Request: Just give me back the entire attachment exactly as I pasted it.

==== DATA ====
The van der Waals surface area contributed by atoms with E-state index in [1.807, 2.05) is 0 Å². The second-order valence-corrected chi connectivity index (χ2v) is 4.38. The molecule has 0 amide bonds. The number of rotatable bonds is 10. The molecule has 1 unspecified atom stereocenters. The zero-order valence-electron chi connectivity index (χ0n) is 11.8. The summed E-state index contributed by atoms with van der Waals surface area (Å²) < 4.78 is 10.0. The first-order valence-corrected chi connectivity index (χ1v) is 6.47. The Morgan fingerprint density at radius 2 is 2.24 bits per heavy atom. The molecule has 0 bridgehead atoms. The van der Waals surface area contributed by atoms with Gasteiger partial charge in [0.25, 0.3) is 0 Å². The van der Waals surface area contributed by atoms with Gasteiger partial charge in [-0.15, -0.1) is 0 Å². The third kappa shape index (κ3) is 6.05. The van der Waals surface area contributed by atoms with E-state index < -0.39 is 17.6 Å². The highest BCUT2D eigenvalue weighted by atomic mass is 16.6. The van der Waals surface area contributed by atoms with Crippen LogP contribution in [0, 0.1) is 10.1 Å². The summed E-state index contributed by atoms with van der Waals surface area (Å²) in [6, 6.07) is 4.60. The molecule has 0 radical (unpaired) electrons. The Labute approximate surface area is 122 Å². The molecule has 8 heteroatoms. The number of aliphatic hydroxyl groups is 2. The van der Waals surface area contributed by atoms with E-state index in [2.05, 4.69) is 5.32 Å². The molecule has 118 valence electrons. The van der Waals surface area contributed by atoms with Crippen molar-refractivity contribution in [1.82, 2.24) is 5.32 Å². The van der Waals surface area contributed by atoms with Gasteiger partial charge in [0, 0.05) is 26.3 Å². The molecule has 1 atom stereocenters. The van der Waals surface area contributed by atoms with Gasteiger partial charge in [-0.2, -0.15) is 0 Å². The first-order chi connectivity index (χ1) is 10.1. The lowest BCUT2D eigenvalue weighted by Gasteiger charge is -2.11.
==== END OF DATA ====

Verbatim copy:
The van der Waals surface area contributed by atoms with E-state index in [1.807, 2.05) is 0 Å². The second-order valence-corrected chi connectivity index (χ2v) is 4.38. The molecule has 0 amide bonds. The number of rotatable bonds is 10. The molecule has 1 unspecified atom stereocenters. The zero-order valence-electron chi connectivity index (χ0n) is 11.8. The summed E-state index contributed by atoms with van der Waals surface area (Å²) < 4.78 is 10.0. The first-order valence-corrected chi connectivity index (χ1v) is 6.47. The Morgan fingerprint density at radius 2 is 2.24 bits per heavy atom. The molecule has 0 bridgehead atoms. The van der Waals surface area contributed by atoms with Gasteiger partial charge in [0.25, 0.3) is 0 Å². The van der Waals surface area contributed by atoms with Gasteiger partial charge in [-0.15, -0.1) is 0 Å². The third kappa shape index (κ3) is 6.05. The van der Waals surface area contributed by atoms with E-state index < -0.39 is 17.6 Å². The highest BCUT2D eigenvalue weighted by atomic mass is 16.6. The van der Waals surface area contributed by atoms with Crippen LogP contribution in [0, 0.1) is 10.1 Å². The summed E-state index contributed by atoms with van der Waals surface area (Å²) in [6, 6.07) is 4.60. The molecule has 0 radical (unpaired) electrons. The Labute approximate surface area is 122 Å². The molecule has 8 heteroatoms. The number of aliphatic hydroxyl groups is 2. The van der Waals surface area contributed by atoms with E-state index in [2.05, 4.69) is 5.32 Å². The molecule has 118 valence electrons. The van der Waals surface area contributed by atoms with Crippen molar-refractivity contribution in [1.82, 2.24) is 5.32 Å². The van der Waals surface area contributed by atoms with Gasteiger partial charge in [0, 0.05) is 26.3 Å². The molecule has 1 atom stereocenters. The van der Waals surface area contributed by atoms with Gasteiger partial charge in [-0.2, -0.15) is 0 Å². The first-order chi connectivity index (χ1) is 10.1. The lowest BCUT2D eigenvalue weighted by Gasteiger charge is -2.11.